Terms for science controversies

Controversies are more difficult than they need be. I have written about this before here and here. One challenge for dealing with controversies is that terminology is misleading, inaccurate, or loaded. Here are some examples from the creation-evolution controversy. The term ‘evolution’ originally meant an unrolling, and was applied by Charles Lyell and Herbert Spencer …

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Naturalism and uniformity

I posted a series of selections from Matthew Stanley’s recent book here. This post is about an article he wrote: “The Uniformity of Natural Laws in Victorian Britain: Naturalism, Theism, and Scientific Practice” (Zygon, vol. 46, no. 3, Sept. 2011, pp.536-560). His conclusion in the article is similar to the book: the practice of naturalistic …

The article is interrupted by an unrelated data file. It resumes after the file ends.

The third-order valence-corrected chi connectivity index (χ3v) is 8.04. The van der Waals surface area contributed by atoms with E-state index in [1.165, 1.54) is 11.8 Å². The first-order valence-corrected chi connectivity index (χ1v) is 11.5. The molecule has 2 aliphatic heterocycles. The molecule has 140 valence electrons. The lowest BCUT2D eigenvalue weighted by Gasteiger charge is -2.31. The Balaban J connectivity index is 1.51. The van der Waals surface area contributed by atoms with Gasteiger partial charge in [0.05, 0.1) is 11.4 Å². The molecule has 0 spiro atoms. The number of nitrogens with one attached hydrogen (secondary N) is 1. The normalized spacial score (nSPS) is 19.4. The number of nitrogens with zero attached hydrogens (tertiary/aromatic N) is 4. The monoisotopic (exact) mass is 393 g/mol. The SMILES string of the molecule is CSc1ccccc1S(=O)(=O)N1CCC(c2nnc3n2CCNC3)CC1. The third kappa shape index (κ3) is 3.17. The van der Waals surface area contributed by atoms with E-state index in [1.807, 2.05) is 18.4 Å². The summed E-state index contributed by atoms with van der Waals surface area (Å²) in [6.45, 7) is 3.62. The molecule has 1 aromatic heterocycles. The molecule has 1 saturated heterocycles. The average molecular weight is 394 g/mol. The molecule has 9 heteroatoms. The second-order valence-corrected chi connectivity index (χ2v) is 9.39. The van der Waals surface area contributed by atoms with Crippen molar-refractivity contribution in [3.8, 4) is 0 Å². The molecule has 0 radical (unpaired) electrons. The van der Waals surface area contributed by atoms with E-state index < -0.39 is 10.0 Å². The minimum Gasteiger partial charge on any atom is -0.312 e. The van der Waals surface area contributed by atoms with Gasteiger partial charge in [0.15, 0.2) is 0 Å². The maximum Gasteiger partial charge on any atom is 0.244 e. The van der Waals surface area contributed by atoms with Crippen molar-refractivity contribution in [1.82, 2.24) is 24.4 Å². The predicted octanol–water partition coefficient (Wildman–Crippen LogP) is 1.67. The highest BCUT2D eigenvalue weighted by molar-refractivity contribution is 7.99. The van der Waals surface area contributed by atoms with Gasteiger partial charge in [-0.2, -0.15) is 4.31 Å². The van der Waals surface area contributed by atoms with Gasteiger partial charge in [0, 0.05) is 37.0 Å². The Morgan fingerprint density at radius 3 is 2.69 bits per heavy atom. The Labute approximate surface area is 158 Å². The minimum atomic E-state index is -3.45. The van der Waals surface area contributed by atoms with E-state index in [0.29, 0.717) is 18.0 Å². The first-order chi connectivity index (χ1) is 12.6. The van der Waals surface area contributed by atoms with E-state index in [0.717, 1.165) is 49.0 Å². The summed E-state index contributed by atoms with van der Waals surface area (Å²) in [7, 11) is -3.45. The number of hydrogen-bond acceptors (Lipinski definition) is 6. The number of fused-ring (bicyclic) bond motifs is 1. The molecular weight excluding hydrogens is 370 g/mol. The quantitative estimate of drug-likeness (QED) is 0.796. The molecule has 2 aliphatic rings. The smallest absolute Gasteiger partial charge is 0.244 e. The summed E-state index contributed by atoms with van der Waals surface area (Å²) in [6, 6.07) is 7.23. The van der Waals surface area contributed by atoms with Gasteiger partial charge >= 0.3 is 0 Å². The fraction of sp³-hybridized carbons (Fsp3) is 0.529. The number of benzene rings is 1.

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Invention of the uniformity of nature

Previous posts review Matthew Stanley’s book, which describes how theistic science was displaced by naturalistic science in 19th century Britain. He calls the latter “scientific naturalism,” which is accurate since it is a version of the philosophy, naturalism. It would be opposed by “scientific theism,” though I don’t think he uses that term, perhaps because …

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